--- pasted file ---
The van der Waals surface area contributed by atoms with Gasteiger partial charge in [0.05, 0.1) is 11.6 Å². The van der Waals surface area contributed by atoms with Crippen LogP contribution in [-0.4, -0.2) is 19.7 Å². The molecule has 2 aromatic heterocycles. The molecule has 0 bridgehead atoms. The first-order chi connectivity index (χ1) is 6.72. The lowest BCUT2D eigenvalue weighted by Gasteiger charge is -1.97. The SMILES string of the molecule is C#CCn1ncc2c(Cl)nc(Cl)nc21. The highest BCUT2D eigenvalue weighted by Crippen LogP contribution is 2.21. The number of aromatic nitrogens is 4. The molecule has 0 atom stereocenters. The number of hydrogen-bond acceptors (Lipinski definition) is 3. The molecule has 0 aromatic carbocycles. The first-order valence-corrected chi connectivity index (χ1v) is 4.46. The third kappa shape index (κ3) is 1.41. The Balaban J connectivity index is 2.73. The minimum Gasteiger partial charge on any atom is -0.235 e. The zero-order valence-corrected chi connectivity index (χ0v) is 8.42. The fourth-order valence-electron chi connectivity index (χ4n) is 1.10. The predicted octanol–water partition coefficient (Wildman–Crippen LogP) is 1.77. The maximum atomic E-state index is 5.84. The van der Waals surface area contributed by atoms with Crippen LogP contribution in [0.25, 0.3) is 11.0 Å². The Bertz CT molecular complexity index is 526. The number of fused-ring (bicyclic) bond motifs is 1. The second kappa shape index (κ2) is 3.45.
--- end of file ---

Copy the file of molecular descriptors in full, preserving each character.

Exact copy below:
The van der Waals surface area contributed by atoms with Gasteiger partial charge in [0.05, 0.1) is 11.6 Å². The van der Waals surface area contributed by atoms with Crippen LogP contribution in [-0.4, -0.2) is 19.7 Å². The molecule has 2 aromatic heterocycles. The molecule has 0 bridgehead atoms. The first-order chi connectivity index (χ1) is 6.72. The lowest BCUT2D eigenvalue weighted by Gasteiger charge is -1.97. The SMILES string of the molecule is C#CCn1ncc2c(Cl)nc(Cl)nc21. The highest BCUT2D eigenvalue weighted by Crippen LogP contribution is 2.21. The number of aromatic nitrogens is 4. The molecule has 0 atom stereocenters. The number of hydrogen-bond acceptors (Lipinski definition) is 3. The molecule has 0 aromatic carbocycles. The first-order valence-corrected chi connectivity index (χ1v) is 4.46. The third kappa shape index (κ3) is 1.41. The Balaban J connectivity index is 2.73. The minimum Gasteiger partial charge on any atom is -0.235 e. The zero-order valence-corrected chi connectivity index (χ0v) is 8.42. The fourth-order valence-electron chi connectivity index (χ4n) is 1.10. The predicted octanol–water partition coefficient (Wildman–Crippen LogP) is 1.77. The maximum atomic E-state index is 5.84. The van der Waals surface area contributed by atoms with Crippen LogP contribution in [0.25, 0.3) is 11.0 Å². The Bertz CT molecular complexity index is 526. The number of fused-ring (bicyclic) bond motifs is 1. The second kappa shape index (κ2) is 3.45.